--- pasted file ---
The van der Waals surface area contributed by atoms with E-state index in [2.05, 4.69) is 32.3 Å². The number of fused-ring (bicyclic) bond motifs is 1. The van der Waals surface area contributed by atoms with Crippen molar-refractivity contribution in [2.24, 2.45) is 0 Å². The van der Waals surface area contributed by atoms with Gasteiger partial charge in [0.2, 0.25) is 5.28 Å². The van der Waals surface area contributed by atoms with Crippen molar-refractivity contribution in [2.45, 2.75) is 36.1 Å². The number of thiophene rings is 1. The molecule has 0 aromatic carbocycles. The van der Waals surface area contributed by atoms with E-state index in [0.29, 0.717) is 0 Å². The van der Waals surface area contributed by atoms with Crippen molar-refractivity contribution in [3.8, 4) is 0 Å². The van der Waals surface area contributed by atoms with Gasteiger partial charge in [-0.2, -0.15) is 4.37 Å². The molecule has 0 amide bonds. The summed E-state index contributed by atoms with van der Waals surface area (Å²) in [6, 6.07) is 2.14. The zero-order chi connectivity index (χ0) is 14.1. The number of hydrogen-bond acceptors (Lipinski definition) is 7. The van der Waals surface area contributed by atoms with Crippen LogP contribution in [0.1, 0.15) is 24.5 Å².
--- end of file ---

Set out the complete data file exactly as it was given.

The van der Waals surface area contributed by atoms with E-state index in [2.05, 4.69) is 32.3 Å². The number of fused-ring (bicyclic) bond motifs is 1. The van der Waals surface area contributed by atoms with Crippen molar-refractivity contribution in [2.24, 2.45) is 0 Å². The van der Waals surface area contributed by atoms with Gasteiger partial charge in [0.2, 0.25) is 5.28 Å². The van der Waals surface area contributed by atoms with Crippen molar-refractivity contribution in [2.45, 2.75) is 36.1 Å². The number of thiophene rings is 1. The molecule has 0 aromatic carbocycles. The van der Waals surface area contributed by atoms with E-state index in [0.29, 0.717) is 0 Å². The van der Waals surface area contributed by atoms with Crippen molar-refractivity contribution in [3.8, 4) is 0 Å². The van der Waals surface area contributed by atoms with Gasteiger partial charge in [-0.2, -0.15) is 4.37 Å². The molecule has 0 amide bonds. The summed E-state index contributed by atoms with van der Waals surface area (Å²) in [6, 6.07) is 2.14. The zero-order chi connectivity index (χ0) is 14.1. The number of hydrogen-bond acceptors (Lipinski definition) is 7. The van der Waals surface area contributed by atoms with Crippen LogP contribution in [0.1, 0.15) is 24.5 Å².